Lining

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  • Lay the pocket bag wrong side out on top of the lining fabric and use it as a template to cut round.

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  • Create any internal pockets you would like.
  • Place the rights sides of you bag lining together and sew round. This creates a bag to match the jacket bag. Note I have not pleated the lining, making it to the size of the main bag, this is to make any internal pockets sit well.
  • Returning to the outside of the jacket bag add some width to the bag by folding the side seam to the bottom seam.

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  • Sew across at a 90 degree angle and sew the same width on the lining.

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  • Trim across.

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  • Hand stitch the lining to the newly created seams, before turning right side out.

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  • With the right sides together pin then tack the waistband to the front of the bag and lining. Do the same for the reverse of the bag. Tip If you are using a magnetic clasp do check it aligns and fastens neatly.
  • Stitch the “waistband” & handles to the body of the bag.

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  • Pin the side seams. Ensure the middle seam of each waistband is correctly aligned with each other.
  • Stitch the side seams of the waistband.

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  • Fold over the waistband, turn in the seam allowance, pin then tack.
  • Top stitch the ”waistband” at the top and bottom.

You’ve done it… excellent   One recycled bag:)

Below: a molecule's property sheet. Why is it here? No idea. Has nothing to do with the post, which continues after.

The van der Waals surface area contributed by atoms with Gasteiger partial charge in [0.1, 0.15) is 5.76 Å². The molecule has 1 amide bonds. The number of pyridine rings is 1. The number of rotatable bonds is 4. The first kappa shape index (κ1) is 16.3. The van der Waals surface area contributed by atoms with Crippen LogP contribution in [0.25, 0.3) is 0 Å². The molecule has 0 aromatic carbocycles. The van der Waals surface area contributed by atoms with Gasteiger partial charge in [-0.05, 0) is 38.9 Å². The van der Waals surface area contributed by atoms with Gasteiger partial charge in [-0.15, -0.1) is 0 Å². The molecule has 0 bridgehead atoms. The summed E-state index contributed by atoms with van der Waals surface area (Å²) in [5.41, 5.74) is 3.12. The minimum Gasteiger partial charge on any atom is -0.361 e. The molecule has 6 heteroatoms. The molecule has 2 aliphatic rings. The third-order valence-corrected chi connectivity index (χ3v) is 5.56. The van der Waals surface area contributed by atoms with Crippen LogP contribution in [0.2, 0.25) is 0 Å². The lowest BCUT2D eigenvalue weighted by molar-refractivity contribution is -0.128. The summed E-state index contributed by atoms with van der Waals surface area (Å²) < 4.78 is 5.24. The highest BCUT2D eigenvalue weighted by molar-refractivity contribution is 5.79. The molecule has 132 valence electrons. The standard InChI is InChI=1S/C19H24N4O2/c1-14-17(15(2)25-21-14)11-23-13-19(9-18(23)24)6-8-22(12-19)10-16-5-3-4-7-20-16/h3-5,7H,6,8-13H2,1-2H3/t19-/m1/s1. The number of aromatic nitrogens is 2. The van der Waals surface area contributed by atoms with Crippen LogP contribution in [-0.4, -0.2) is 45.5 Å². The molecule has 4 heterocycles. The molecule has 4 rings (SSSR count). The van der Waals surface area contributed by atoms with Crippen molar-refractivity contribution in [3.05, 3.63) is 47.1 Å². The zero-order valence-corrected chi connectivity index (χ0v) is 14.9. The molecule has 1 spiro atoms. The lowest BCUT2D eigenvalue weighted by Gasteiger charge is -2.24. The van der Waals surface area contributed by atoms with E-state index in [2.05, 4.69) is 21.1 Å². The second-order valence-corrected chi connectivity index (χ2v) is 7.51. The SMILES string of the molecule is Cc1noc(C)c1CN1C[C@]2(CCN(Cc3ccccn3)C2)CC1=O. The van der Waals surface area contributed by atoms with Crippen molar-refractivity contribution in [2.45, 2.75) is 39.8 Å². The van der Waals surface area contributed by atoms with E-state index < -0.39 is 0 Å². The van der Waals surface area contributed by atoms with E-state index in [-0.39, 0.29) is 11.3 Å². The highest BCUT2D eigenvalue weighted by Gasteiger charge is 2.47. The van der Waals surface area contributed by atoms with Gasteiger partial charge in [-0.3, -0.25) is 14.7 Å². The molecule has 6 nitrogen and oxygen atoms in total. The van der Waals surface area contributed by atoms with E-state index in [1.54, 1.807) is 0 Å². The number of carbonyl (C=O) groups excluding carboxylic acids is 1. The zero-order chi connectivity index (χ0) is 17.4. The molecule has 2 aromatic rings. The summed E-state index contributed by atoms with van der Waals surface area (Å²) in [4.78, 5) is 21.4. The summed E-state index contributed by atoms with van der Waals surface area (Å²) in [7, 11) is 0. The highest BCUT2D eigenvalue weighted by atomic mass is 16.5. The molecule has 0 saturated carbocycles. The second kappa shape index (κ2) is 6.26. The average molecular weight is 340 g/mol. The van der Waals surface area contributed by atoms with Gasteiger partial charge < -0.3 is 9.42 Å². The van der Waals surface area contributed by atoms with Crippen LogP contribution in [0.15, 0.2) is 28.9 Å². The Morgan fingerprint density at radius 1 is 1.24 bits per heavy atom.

Recycled Bag Tutorial

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15 Comments

  1. January 3, 2013 / 5:15 pm

    Wow that’s pretty impressive Vicky! I do hope the coat was surplus to requirements 🙂

  2. January 14, 2013 / 11:51 pm

    This is quite nice! Great directions 🙂

    • January 15, 2013 / 7:26 am

      Thank you, especially re the directions:) I found it difficult to work out if they made sense to someone else!!

  3. February 2, 2013 / 9:32 am

    Love how you’ve kept some of the elements of the jacket in the new bag. A great refashion and well done on your first tutorial.

  4. February 9, 2013 / 8:16 pm

    Love it!!

  5. Pingback: Tutorial – How to Make a Bag from a Jacket
  6. Sandy
    March 15, 2013 / 12:30 am

    Fabulous! I’ll be raiding my closet and the nearby thrift shop to make some of these!

  7. clementinegoesusa
    July 21, 2013 / 8:28 pm

    cute!

  8. PATRICIA
    March 25, 2014 / 5:24 pm

    I am a beginner in sewing, I look for projects that are not too difficult for me. Besides being new to using a machine, I have disabilities that sometimes makes it difficult for me to understand instructions.
    I would like to thank you for giving instructions that even I found to be easy to follow.
    I am so excited about making these bags, I want to run to the thrift stores and buy all the cute jackets so I can make more bags!!!!
    I would someday love to be good enough to make and sale. This is not only a goal but my dream.
    Thanks,
    Patti
    PORTLAND, OREGON

    • Amylouise5
      March 25, 2014 / 5:28 pm

      So pleased you find the instructions easy to follow:) Enjoy making your own versions:)